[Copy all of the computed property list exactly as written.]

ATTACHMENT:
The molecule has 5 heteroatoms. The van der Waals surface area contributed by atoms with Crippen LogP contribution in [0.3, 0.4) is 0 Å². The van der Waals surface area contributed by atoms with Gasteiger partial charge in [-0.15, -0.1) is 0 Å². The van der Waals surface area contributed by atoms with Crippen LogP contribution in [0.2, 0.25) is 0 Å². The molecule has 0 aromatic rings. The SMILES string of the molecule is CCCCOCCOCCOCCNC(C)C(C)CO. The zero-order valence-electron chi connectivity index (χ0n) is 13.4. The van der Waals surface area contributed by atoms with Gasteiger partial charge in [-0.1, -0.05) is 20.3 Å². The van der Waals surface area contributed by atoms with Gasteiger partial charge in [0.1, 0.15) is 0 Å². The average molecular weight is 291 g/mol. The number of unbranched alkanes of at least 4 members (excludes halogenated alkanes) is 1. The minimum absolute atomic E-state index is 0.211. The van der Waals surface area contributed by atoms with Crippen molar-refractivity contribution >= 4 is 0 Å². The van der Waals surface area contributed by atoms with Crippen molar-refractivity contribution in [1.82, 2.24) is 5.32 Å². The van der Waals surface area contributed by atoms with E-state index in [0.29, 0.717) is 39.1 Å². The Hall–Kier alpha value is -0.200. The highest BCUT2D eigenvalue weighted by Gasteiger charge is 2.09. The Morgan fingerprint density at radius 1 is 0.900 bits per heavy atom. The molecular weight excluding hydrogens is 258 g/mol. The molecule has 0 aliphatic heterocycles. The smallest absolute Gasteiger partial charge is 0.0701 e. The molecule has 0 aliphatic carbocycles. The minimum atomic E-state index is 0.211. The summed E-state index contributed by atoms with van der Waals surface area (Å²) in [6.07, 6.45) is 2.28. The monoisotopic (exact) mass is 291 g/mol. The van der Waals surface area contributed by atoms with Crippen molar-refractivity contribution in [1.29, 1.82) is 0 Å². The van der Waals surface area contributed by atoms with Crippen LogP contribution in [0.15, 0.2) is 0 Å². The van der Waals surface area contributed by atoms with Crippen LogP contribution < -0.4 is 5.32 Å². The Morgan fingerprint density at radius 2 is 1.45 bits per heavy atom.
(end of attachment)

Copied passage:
The molecule has 5 heteroatoms. The van der Waals surface area contributed by atoms with Crippen LogP contribution in [0.3, 0.4) is 0 Å². The van der Waals surface area contributed by atoms with Gasteiger partial charge in [-0.15, -0.1) is 0 Å². The van der Waals surface area contributed by atoms with Crippen LogP contribution in [0.2, 0.25) is 0 Å². The molecule has 0 aromatic rings. The SMILES string of the molecule is CCCCOCCOCCOCCNC(C)C(C)CO. The zero-order valence-electron chi connectivity index (χ0n) is 13.4. The van der Waals surface area contributed by atoms with Gasteiger partial charge in [-0.1, -0.05) is 20.3 Å². The van der Waals surface area contributed by atoms with Gasteiger partial charge in [0.1, 0.15) is 0 Å². The average molecular weight is 291 g/mol. The number of unbranched alkanes of at least 4 members (excludes halogenated alkanes) is 1. The minimum absolute atomic E-state index is 0.211. The van der Waals surface area contributed by atoms with Crippen molar-refractivity contribution >= 4 is 0 Å². The van der Waals surface area contributed by atoms with Crippen molar-refractivity contribution in [1.82, 2.24) is 5.32 Å². The van der Waals surface area contributed by atoms with E-state index in [0.29, 0.717) is 39.1 Å². The Hall–Kier alpha value is -0.200. The highest BCUT2D eigenvalue weighted by Gasteiger charge is 2.09. The Morgan fingerprint density at radius 1 is 0.900 bits per heavy atom. The molecular weight excluding hydrogens is 258 g/mol. The molecule has 0 aliphatic heterocycles. The smallest absolute Gasteiger partial charge is 0.0701 e. The molecule has 0 aliphatic carbocycles. The minimum atomic E-state index is 0.211. The summed E-state index contributed by atoms with van der Waals surface area (Å²) in [6.07, 6.45) is 2.28. The monoisotopic (exact) mass is 291 g/mol. The van der Waals surface area contributed by atoms with Crippen molar-refractivity contribution in [1.29, 1.82) is 0 Å². The van der Waals surface area contributed by atoms with Crippen LogP contribution in [0.15, 0.2) is 0 Å². The van der Waals surface area contributed by atoms with Crippen LogP contribution < -0.4 is 5.32 Å². The Morgan fingerprint density at radius 2 is 1.45 bits per heavy atom.